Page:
# Useful Formulas

In this lesson, we'll study some mathematical formulae that make calculating time complexity easier!

We'll cover the following

## Formulas

Here is a list of handy formulas which can be helpful when calculating the time complexity of an algorithm:



Summation Equation
$\left(\sum_{i=1}^n c \right) = c + c+ c + \cdots + c$ $cn$
$\left(\sum_{i=1}^n i \right) = 1+2+3+\cdots+n$ $\frac{n(n+1)}{2}$
$\left(\sum_{i=1}^n i^2 \right) = 1 + 4 + 9 + \cdots + n^2$ $\frac{n(n+1)(2n+1)}{6}$
$\left(\sum_{i=0}^n r^i\right) = r^0 + r^1 + r^2 + \cdots + r^n$ $\frac{(r^{n+1}-1)}{r-1}$
$\sum_{i=0}^n 2^i = 2^0 + 2^1 + ... + 2^n$ $2^{n+1} - 1$

Some of the formulas dealing with logarithmic expressions:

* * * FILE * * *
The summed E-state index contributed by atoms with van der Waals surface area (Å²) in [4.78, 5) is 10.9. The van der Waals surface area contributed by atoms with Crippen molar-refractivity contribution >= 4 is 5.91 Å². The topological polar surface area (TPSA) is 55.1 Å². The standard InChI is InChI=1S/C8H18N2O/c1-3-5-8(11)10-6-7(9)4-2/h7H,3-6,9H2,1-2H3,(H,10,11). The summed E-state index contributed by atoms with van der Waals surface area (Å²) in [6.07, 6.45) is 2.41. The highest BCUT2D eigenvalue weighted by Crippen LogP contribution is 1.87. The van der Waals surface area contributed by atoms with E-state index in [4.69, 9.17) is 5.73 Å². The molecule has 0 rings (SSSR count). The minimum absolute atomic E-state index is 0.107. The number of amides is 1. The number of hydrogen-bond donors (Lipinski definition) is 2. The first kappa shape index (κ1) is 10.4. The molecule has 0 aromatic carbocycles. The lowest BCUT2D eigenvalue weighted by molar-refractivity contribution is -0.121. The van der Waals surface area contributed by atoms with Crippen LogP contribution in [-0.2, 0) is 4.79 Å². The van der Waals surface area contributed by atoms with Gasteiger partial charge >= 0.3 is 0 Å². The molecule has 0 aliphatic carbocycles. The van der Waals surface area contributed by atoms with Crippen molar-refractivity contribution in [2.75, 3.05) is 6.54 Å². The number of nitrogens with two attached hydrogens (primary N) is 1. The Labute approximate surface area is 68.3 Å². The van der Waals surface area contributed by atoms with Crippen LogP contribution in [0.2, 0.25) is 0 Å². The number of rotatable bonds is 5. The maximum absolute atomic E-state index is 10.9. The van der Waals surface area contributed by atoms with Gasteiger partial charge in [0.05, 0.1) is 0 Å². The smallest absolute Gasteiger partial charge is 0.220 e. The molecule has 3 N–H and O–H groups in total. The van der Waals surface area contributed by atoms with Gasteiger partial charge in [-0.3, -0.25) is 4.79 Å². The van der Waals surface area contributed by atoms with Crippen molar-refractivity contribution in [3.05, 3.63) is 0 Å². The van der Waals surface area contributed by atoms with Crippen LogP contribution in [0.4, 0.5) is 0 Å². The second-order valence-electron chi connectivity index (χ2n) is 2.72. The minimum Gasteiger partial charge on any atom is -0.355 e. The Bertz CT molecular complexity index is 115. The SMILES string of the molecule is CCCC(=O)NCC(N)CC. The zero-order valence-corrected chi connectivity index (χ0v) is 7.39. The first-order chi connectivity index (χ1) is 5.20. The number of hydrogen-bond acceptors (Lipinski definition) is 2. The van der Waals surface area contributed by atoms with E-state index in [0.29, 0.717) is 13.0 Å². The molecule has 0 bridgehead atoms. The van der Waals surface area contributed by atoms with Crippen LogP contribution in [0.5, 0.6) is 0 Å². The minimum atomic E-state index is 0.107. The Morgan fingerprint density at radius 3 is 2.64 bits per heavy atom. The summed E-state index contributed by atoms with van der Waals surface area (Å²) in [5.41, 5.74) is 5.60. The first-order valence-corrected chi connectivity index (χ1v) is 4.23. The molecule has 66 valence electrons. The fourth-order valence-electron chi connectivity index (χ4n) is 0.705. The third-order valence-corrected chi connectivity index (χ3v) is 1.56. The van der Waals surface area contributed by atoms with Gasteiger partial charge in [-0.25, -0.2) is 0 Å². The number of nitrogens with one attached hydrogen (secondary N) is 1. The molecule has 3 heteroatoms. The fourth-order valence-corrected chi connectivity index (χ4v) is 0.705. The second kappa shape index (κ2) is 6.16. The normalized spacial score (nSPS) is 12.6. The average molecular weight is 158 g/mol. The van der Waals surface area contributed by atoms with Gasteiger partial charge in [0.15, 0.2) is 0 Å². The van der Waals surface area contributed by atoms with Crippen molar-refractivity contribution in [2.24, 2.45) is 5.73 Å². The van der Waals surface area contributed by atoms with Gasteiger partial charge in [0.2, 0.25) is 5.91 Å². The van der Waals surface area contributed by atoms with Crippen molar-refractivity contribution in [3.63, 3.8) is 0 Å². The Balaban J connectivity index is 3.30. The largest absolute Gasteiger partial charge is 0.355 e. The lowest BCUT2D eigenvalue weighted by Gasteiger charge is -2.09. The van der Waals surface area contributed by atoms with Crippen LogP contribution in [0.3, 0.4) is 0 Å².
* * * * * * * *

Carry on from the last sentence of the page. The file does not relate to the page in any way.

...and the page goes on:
Logrithmtic expressions Equivalent Expression
$log \;(a\;*\;b)$ $log\;(a) + log\;(b)$
$log \;(a\;/\;b)$ $log\;(a) - log\;(b)$
$log\;a^n$ $n\;log\;a$
$\sum_{i=1}^n log\;i = log\;1 + log\;2 + ... + log\;n$ $= log (1.2...n)$ $log\;n!$

## General Tips

1. Every time a list or array gets iterated over $c \times length$ times, it is most likely in $O(n)$ time.
2. When you see a problem where the number of elements in the problem space gets halved each time, that will most probably be in $O(log n)$ runtime.
3. Whenever you have a singly nested loop, the problem is most likely in quadratic time.

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